The anatomical characteristics of the IIIVT and cisterns are well-known, and several descriptions exist, dating from the XVII century. Initially, these studies focused on descriptive anatomy, using fixed anatomical specimens. The earliest documented LM description was in 1875, by Key and Retzius, but the structure remained unelucidated for many years , until it was “rediscovered” in 1957 by Liliequist, through pneumoencephalography observations in human cadavers . Between the 1970s and 1990s, many studies of cisterns and the LM were performed, especially after Yasargil's work . Several authors have described their anatomical findings, and numerous in-depth reports have been published [5,31,32,36,38,44,45]. However, most of these studies used the microscopic surgical approach [48,31,45,44].
In the 2000s, Inoue et al.  studied the ventricular system and cisterns, including angles viewed during neuroendoscopy. Since then, many other studies have examined the LM neuroendoscopically [1,14,37,38,48], which has clarified that the LM varies widely in morphology, behavior, and consistency. The wide range in characteristics of LMs leads to differences in what the ETV technique can achieve. However, despite this acquired knowledge, little progress has been made toward in vivo LM characterization to determine its relationship with the TC.
Impact of TC/LM anatomy on ETV
ETV requires opening the IIIVT floor at the TC epicenter. The TC is a thin layer of gray substance, which is associated with the ependyma, starting anteriorly from the infundibular recess to the mammillary body posteriorly and limited laterally by the hypothalamus. LM forms a band of arachnoid tissue and is inferior to TC, which originates from the posterior sela turcica and splits. In most cases, there are two portions, including an upper diencephalic leaf, which connects to the diencephalon along the posterior edge of mammillary bodies, and a lower mesencephalic leaf, which attaches along the midbrain junction and the pons. The space between the two leaves is the IC (44) (Figure 4). Generally, the mesencephalic leaf has an open border at its lower limit, which allows natural ICs to communicate with the pre-pontine cistern below it. (Figure 5). However, this border is naturally closed sometimes, so communication between cisterns does not always occur, or the LM may be absent .
ETV must facilitate communication between the IIIVT and IC through the surgical opening of the TC and LM (diencephalic portion). If this does not occur, communication will not complete and the surgery will be ineffective [1,8,16,22,26,33,41,49]. When the mesencephalic portion of the LM is not naturally continuous with the pre-pontine cistern, surgical opening of the mesencephalic part will be required .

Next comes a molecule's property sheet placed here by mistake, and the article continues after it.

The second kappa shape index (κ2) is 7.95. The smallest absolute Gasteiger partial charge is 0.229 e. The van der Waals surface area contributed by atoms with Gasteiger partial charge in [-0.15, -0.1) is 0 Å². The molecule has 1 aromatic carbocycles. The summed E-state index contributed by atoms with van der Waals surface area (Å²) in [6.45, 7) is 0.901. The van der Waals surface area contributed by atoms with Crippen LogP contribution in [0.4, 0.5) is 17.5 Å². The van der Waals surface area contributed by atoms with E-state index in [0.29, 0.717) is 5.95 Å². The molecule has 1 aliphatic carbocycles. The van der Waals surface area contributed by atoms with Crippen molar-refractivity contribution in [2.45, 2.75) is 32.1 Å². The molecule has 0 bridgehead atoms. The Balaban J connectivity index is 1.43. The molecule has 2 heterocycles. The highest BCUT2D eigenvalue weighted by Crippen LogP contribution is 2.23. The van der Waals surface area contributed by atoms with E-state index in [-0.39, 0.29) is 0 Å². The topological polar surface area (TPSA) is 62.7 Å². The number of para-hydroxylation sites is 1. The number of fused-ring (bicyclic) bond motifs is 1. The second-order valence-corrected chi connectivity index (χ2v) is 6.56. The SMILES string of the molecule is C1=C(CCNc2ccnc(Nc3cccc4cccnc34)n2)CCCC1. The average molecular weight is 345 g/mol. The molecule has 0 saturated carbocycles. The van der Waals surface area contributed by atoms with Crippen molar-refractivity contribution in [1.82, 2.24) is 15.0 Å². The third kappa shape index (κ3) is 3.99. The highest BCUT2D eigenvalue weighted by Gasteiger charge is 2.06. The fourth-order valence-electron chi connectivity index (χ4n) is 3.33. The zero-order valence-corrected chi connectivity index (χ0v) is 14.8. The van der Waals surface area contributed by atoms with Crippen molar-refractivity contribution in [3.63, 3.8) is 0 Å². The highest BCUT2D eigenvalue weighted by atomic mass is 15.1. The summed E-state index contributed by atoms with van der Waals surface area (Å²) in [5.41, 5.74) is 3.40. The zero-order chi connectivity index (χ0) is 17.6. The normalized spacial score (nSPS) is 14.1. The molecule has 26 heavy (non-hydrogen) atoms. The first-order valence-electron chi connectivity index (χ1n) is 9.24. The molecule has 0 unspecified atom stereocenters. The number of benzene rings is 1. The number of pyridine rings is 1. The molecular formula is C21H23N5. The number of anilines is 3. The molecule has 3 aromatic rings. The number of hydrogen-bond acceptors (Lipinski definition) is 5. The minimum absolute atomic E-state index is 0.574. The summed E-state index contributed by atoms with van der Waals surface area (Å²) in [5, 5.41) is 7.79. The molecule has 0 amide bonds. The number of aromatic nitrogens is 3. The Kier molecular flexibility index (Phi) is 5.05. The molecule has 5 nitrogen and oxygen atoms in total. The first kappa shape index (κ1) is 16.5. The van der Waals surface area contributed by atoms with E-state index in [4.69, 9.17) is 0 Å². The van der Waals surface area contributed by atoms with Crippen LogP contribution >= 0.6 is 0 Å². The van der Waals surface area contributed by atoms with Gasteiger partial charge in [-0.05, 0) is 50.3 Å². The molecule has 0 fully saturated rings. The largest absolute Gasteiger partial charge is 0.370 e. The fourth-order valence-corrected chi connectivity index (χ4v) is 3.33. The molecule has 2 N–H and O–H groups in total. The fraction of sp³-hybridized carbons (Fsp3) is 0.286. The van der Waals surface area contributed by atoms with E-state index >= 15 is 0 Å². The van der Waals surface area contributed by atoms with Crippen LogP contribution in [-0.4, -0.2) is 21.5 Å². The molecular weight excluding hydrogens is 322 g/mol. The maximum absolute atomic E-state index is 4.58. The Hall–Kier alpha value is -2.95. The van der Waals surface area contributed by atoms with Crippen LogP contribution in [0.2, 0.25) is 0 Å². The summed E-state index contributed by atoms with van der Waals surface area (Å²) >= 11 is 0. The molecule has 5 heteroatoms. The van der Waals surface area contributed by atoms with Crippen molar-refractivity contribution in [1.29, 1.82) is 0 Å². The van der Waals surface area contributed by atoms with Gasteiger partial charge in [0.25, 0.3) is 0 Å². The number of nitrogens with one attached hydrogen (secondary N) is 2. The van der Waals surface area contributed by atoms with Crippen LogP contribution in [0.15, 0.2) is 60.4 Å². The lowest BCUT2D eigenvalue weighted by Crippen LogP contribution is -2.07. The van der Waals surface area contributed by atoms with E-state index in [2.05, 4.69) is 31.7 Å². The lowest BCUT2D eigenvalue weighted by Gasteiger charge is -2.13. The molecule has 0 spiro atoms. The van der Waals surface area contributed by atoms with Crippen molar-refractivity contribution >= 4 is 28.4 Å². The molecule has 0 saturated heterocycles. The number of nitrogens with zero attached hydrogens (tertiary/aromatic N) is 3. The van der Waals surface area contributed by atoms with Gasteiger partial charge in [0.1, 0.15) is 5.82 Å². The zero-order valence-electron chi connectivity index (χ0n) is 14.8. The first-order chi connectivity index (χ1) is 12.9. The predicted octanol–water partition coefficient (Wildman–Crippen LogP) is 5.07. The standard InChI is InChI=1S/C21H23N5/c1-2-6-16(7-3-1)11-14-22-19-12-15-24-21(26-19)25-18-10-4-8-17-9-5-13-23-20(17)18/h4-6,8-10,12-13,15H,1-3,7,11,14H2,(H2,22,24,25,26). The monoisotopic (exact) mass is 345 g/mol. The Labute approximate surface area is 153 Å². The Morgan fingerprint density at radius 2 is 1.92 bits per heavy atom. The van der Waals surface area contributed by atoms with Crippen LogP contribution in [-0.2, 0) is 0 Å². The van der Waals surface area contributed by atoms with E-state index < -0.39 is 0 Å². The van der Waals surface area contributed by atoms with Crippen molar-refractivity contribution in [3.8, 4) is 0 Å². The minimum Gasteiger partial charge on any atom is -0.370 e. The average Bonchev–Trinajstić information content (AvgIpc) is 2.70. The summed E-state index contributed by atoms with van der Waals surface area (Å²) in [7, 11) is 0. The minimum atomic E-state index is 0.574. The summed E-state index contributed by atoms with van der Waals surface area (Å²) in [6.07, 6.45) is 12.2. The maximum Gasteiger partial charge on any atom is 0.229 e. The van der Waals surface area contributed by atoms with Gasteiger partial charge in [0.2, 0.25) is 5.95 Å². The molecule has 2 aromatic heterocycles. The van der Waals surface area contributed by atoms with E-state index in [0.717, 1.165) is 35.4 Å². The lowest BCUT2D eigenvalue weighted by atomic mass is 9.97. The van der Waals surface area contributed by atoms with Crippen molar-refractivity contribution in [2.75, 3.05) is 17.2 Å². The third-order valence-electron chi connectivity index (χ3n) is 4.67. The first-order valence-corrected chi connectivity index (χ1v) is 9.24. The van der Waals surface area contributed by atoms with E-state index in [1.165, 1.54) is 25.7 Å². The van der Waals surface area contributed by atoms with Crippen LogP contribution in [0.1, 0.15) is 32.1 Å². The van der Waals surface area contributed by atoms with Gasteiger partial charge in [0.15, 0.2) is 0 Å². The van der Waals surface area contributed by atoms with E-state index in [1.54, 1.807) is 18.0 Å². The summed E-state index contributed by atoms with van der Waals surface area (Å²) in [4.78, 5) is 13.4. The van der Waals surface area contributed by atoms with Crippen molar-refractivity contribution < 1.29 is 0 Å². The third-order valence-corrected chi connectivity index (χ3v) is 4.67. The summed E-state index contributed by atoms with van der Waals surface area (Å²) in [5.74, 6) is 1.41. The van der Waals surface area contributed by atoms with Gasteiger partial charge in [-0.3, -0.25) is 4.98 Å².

ETV success and technical aspects of the TC/LM overture
Currently, ETV is widely performed [49,42,41,27,25,20,40,26,7,39]. However, discrepancies in its efficacy can be found throughout the literature [3,7,4,13,25,26,40,42,46]. The technical details of the ETV procedure may vary among providers, although incomplete opening of the TC or LM could also contributed to these discrepancies [22,43]. Misunderstanding the anatomy can lead to technical failure . It remains unclear whether the LM has the same characteristics in vivo as those described during anatomical dissections and whether the TC/LM relationship in vivo differs from that described in previous anatomical [8,1,48,31]. Additionally, the direct and superior surgical view that results from neuroendoscopy could result in structures being viewed from different perspectives than those presented in anatomical studies, which may be confusing for the surgeon [33,35,37]. After opening the TC, the LM characteristics must be noted and may require additional maneuvers for successful opening. In the present study, we observed a thick LM in one-third of cases, and the overture was hard in 39% of procedures. Despite the fact that a “naked basilar artery” was achieved in all cases of this sample, the difficulty during the procedure resulted in a lower ETV success rate in a long-term analysis. Furthermore, an anomalous IIIVT floor is correlated with a higher rate of ETV failure in the first six months after the procedure and was a valid intraoperative parameter impacting the ETV success rate. This impression aligns with several reports that have considered the anatomic aspects of TC and LM and could assist surgeons in identifying procedures that may be difficult or require extra care [3,9,10,20,21,23,24,28,35,39,43,47,46,51].
Another interesting finding of our study was the significant ability of ETVSS to predict the actual ETV success as well as the level of difficulty of the LM overture, which validates the importance of this score in warning neurosurgeons about the significance of the three preoperative parameters and the associated risk of ETV failure. Additionally, difficult cases are more prone to intraoperative complications, such as severe bleeding. According to the findings of this study, the cut-off ETVSS was 50%. A high failure rate of ETV was observed in myelomeningocele patients (60%) and in patients younger than one month of life (75%). This also represents the more difficult level at which ETV must be performed in both situations, as well as the lower probability for success based on the ETVSS [20,35]. This fact could explain the variations in =predictability of ETVSS at difficult levels in our sample.